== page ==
Seeking to appease more than 200 migrant workers who say they were scammed out of promised jobs in Thailand, employment agency Koun Khmer Training Center yesterday doled out compensation to some of the jilted workers they had recruited.
Late on Wednesday night, the company’s owner, Lin Da, relented to demands for reimbursement and gave 32 workers camped outside the agency’s office $160 each, according to one of the recipients.
“We waited all night, but the other workers who left to sleep and came back to the office again on Thursday [yesterday] found the centre closed and the boss’s phone turned off,” said Khen Chan, 30.
Chan added that the $160 wasn’t equal to the commission the company had charged; he said he paid a $260 fee for it to secure him a construction job in Thailand, while others had paid more than $400.
Complaints about the centre began to surface at the beginning of the week when a group of 35 workers were repatriated from Thailand, where they had waited in vain to be picked up by an employer. Thai officials told the group their visas were fakes and sent them home.
Still, Tan Naven, chief of Teuk Thla commune, where Koun Khmer operates, said the company had been operating legally and that there was no need to investigate.
“The company agreed to give money back, so it is a matter between the workers and the business,” he said.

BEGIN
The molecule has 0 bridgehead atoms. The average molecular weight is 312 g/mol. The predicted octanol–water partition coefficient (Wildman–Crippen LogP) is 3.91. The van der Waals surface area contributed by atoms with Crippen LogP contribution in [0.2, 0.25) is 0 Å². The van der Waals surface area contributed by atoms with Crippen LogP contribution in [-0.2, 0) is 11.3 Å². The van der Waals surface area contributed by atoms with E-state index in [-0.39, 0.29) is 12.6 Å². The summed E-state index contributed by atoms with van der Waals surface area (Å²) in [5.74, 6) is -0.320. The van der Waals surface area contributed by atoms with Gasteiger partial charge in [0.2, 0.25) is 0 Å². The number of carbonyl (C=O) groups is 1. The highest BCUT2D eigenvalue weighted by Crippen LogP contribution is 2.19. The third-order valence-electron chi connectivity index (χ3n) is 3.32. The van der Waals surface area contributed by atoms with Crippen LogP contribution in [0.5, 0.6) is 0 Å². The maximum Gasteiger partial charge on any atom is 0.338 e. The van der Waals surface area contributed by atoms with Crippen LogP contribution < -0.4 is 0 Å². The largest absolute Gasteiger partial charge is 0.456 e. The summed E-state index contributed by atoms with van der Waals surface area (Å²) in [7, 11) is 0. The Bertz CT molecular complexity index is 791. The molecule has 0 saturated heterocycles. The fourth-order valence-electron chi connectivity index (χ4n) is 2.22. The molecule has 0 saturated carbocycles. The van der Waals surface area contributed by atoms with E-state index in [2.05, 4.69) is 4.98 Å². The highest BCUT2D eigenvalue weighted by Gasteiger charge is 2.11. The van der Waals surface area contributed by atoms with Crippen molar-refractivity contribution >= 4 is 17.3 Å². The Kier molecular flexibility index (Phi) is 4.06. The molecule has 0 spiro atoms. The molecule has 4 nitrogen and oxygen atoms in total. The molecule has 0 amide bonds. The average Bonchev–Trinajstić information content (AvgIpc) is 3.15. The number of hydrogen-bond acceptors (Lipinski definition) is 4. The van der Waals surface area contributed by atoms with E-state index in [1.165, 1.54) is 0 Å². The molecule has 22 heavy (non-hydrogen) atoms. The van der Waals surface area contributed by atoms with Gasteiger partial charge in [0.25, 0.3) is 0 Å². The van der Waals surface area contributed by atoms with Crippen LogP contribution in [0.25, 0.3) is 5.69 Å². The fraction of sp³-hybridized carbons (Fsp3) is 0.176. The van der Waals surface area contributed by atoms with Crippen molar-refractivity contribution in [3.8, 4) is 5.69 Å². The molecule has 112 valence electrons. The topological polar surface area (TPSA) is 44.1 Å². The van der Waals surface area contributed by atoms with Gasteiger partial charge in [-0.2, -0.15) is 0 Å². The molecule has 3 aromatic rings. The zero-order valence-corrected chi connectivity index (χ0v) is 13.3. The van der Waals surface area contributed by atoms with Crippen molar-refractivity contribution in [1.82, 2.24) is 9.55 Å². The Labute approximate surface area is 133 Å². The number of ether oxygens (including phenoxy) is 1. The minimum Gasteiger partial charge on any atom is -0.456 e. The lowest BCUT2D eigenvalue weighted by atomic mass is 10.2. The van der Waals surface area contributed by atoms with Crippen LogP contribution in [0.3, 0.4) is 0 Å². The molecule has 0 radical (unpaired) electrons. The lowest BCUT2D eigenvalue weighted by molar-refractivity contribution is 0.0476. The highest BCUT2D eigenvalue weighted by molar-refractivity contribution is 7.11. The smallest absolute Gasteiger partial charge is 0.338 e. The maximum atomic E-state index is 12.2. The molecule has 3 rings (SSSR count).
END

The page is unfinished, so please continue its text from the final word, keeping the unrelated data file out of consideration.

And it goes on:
According to Naven, Koun Khmer had recruited 187 workers as a subcontractor for APTSE & C, a recruiter recognised by the Ministry of Labour.
Ministry officials yesterday declined to comment on whether the training centre or parent company’s licence would be suspended, and instead shifted responsibility back to the migrants.
“Workers: know where you are going and what you are going to do … if you just rush you will put yourself at risk for exploitation and trafficking,” said Labour Minister Ith Sam Heng at a safe migration workshop.
According to An Bunhak, director of recruitment agency Top Manpower, there has been an increase in scams in the wake of new labour migration policies.
“Turn on the radio and you will hear many ads of organisations claiming they will get the workers legal jobs in Thailand, but where are all these companies’ licences?” he said.
Workers meanwhile said they would file a complaint about Koun Khmer if they do not receive full reimbursement soon.